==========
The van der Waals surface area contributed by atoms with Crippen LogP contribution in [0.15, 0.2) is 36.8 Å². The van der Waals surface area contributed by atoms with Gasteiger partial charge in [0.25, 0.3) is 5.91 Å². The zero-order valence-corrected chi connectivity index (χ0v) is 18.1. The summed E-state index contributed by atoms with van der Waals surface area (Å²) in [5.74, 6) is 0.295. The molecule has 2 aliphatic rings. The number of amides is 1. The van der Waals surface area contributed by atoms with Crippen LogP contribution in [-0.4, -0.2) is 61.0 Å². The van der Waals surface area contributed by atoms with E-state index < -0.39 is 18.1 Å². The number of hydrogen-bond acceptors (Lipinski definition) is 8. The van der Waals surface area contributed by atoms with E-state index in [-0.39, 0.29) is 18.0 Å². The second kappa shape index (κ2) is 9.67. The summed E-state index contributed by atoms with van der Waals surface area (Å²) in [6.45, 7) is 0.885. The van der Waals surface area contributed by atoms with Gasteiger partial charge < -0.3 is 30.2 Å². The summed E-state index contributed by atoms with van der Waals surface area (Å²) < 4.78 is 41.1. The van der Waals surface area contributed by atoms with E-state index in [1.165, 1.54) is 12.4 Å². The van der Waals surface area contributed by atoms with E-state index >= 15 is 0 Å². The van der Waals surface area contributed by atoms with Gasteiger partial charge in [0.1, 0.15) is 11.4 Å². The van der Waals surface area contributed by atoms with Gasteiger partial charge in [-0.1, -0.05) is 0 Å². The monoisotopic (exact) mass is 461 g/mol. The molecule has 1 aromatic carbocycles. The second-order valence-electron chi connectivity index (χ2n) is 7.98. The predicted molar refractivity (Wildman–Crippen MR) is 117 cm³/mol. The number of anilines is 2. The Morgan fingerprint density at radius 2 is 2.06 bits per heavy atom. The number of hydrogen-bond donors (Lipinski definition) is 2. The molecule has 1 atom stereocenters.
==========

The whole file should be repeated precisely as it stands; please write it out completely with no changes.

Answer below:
The van der Waals surface area contributed by atoms with Crippen LogP contribution in [0.15, 0.2) is 36.8 Å². The van der Waals surface area contributed by atoms with Gasteiger partial charge in [0.25, 0.3) is 5.91 Å². The zero-order valence-corrected chi connectivity index (χ0v) is 18.1. The summed E-state index contributed by atoms with van der Waals surface area (Å²) in [5.74, 6) is 0.295. The molecule has 2 aliphatic rings. The number of amides is 1. The van der Waals surface area contributed by atoms with Crippen LogP contribution in [-0.4, -0.2) is 61.0 Å². The van der Waals surface area contributed by atoms with E-state index < -0.39 is 18.1 Å². The number of hydrogen-bond acceptors (Lipinski definition) is 8. The van der Waals surface area contributed by atoms with E-state index in [-0.39, 0.29) is 18.0 Å². The second kappa shape index (κ2) is 9.67. The summed E-state index contributed by atoms with van der Waals surface area (Å²) in [6.45, 7) is 0.885. The van der Waals surface area contributed by atoms with Gasteiger partial charge < -0.3 is 30.2 Å². The summed E-state index contributed by atoms with van der Waals surface area (Å²) < 4.78 is 41.1. The van der Waals surface area contributed by atoms with E-state index in [1.165, 1.54) is 12.4 Å². The van der Waals surface area contributed by atoms with E-state index >= 15 is 0 Å². The van der Waals surface area contributed by atoms with Gasteiger partial charge in [0.1, 0.15) is 11.4 Å². The van der Waals surface area contributed by atoms with Gasteiger partial charge in [-0.1, -0.05) is 0 Å². The monoisotopic (exact) mass is 461 g/mol. The molecule has 1 aromatic carbocycles. The second-order valence-electron chi connectivity index (χ2n) is 7.98. The predicted molar refractivity (Wildman–Crippen MR) is 117 cm³/mol. The number of anilines is 2. The Morgan fingerprint density at radius 2 is 2.06 bits per heavy atom. The number of hydrogen-bond donors (Lipinski definition) is 2. The molecule has 1 atom stereocenters.